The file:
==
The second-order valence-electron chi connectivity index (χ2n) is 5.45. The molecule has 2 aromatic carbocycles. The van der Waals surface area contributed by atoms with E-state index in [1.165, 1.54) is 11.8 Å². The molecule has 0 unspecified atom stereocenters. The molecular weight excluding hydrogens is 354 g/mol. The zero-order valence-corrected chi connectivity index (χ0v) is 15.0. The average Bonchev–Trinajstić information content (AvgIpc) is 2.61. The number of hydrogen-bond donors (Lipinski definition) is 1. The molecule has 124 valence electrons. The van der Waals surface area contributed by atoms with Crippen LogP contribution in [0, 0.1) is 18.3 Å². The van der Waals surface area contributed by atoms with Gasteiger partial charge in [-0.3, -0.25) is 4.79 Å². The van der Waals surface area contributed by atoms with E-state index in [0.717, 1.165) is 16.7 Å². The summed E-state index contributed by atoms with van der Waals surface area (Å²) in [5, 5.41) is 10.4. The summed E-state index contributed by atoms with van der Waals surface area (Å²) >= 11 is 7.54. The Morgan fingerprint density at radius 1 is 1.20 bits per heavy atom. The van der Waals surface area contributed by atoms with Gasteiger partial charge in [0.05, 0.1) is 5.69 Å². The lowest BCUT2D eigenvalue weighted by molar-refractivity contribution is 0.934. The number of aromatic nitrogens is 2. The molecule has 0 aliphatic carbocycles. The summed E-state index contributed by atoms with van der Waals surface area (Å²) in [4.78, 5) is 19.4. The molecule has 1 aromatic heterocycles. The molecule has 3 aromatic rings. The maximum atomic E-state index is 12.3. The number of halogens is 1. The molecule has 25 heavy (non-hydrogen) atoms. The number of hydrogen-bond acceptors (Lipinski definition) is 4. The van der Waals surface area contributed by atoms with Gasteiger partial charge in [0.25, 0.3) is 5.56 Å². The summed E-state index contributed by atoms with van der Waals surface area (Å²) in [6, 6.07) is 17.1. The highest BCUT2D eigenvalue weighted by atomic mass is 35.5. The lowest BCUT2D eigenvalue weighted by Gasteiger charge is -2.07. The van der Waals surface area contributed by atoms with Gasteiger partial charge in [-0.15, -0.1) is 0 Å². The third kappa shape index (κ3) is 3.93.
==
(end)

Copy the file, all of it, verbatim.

The second-order valence-electron chi connectivity index (χ2n) is 5.45. The molecule has 2 aromatic carbocycles. The van der Waals surface area contributed by atoms with E-state index in [1.165, 1.54) is 11.8 Å². The molecule has 0 unspecified atom stereocenters. The molecular weight excluding hydrogens is 354 g/mol. The zero-order valence-corrected chi connectivity index (χ0v) is 15.0. The average Bonchev–Trinajstić information content (AvgIpc) is 2.61. The number of hydrogen-bond donors (Lipinski definition) is 1. The molecule has 124 valence electrons. The van der Waals surface area contributed by atoms with Crippen LogP contribution in [0, 0.1) is 18.3 Å². The van der Waals surface area contributed by atoms with Gasteiger partial charge in [-0.3, -0.25) is 4.79 Å². The van der Waals surface area contributed by atoms with E-state index in [0.717, 1.165) is 16.7 Å². The summed E-state index contributed by atoms with van der Waals surface area (Å²) in [5, 5.41) is 10.4. The summed E-state index contributed by atoms with van der Waals surface area (Å²) >= 11 is 7.54. The Morgan fingerprint density at radius 1 is 1.20 bits per heavy atom. The van der Waals surface area contributed by atoms with Gasteiger partial charge in [0.05, 0.1) is 5.69 Å². The lowest BCUT2D eigenvalue weighted by molar-refractivity contribution is 0.934. The number of aromatic nitrogens is 2. The molecule has 0 aliphatic carbocycles. The summed E-state index contributed by atoms with van der Waals surface area (Å²) in [4.78, 5) is 19.4. The molecule has 1 aromatic heterocycles. The molecule has 3 aromatic rings. The maximum atomic E-state index is 12.3. The number of halogens is 1. The molecule has 25 heavy (non-hydrogen) atoms. The number of hydrogen-bond acceptors (Lipinski definition) is 4. The van der Waals surface area contributed by atoms with Gasteiger partial charge in [0.25, 0.3) is 5.56 Å². The summed E-state index contributed by atoms with van der Waals surface area (Å²) in [6, 6.07) is 17.1. The highest BCUT2D eigenvalue weighted by atomic mass is 35.5. The lowest BCUT2D eigenvalue weighted by Gasteiger charge is -2.07. The van der Waals surface area contributed by atoms with Gasteiger partial charge in [-0.15, -0.1) is 0 Å². The third kappa shape index (κ3) is 3.93.